If the many stories of mothers lifting cars to save their trapped children prove anything, it’s that we cannot know the true capabilities of our bodies until they are put to the test. This concept, it turns out, could be the key to much earlier diagnosis for Parkinson’s disease. By stimulating specific neurons to push them to their limits, IRP researchers were able to detect Parkinson’s in mice in its very early stages, opening up the possibility that a similar test could one day allow human patients to begin treatment before the disease has caused too much damage.
IRP Researchers Find Link Between Dementia and Byproducts of Cholesterol Breakdown
Monday, March 14, 2022
When most people think about Alzheimer’s disease, the liver is probably the organ least likely to come to mind. Yet recent IRP research suggests that molecules called bile acids, which are synthesized in the liver, may influence the development of Alzheimer’s disease. In honor of Brain Awareness Week this week, we’re diving into that work to learn how such an unlikely target could help lead to new treatments for Alzheimer’s and other forms of dementia.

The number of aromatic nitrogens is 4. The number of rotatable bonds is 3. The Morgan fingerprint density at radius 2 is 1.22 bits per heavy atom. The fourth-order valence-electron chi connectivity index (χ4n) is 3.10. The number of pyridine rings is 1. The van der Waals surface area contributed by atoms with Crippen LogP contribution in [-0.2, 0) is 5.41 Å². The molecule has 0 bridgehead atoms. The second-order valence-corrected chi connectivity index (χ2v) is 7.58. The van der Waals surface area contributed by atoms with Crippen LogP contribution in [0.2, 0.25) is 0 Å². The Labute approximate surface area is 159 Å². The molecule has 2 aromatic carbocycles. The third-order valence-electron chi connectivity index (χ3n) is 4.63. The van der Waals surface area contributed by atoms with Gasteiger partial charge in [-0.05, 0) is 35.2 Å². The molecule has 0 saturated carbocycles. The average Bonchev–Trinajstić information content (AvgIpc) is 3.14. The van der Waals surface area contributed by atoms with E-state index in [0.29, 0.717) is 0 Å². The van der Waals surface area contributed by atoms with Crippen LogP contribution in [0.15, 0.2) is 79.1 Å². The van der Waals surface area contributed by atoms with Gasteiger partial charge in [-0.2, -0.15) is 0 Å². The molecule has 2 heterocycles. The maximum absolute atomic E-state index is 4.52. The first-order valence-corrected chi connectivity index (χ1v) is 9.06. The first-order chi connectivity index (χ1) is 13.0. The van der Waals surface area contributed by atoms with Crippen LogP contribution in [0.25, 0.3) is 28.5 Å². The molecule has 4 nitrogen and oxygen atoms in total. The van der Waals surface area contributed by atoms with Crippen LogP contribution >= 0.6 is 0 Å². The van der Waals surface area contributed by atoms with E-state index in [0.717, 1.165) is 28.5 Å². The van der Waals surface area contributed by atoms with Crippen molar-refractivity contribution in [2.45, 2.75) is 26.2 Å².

To date, efforts to develop therapies for Alzheimer’s disease, which affects more than 6 million Americans over the age of 65, have achieved little success. Many scientists are focused on proteins in the brain as potential treatment targets, including the ‘amyloid-beta’ protein now infamous amongst Alzheimer’s researchers. In contrast, IRP senior investigator Madhav Thambisetty, M.D., Ph.D., has been exploring the role that cholesterol might play in the development of Alzheimer’s and vascular dementia, which is marked by microscopic bleeding and blood vessel blockage and is the second most common form of dementia.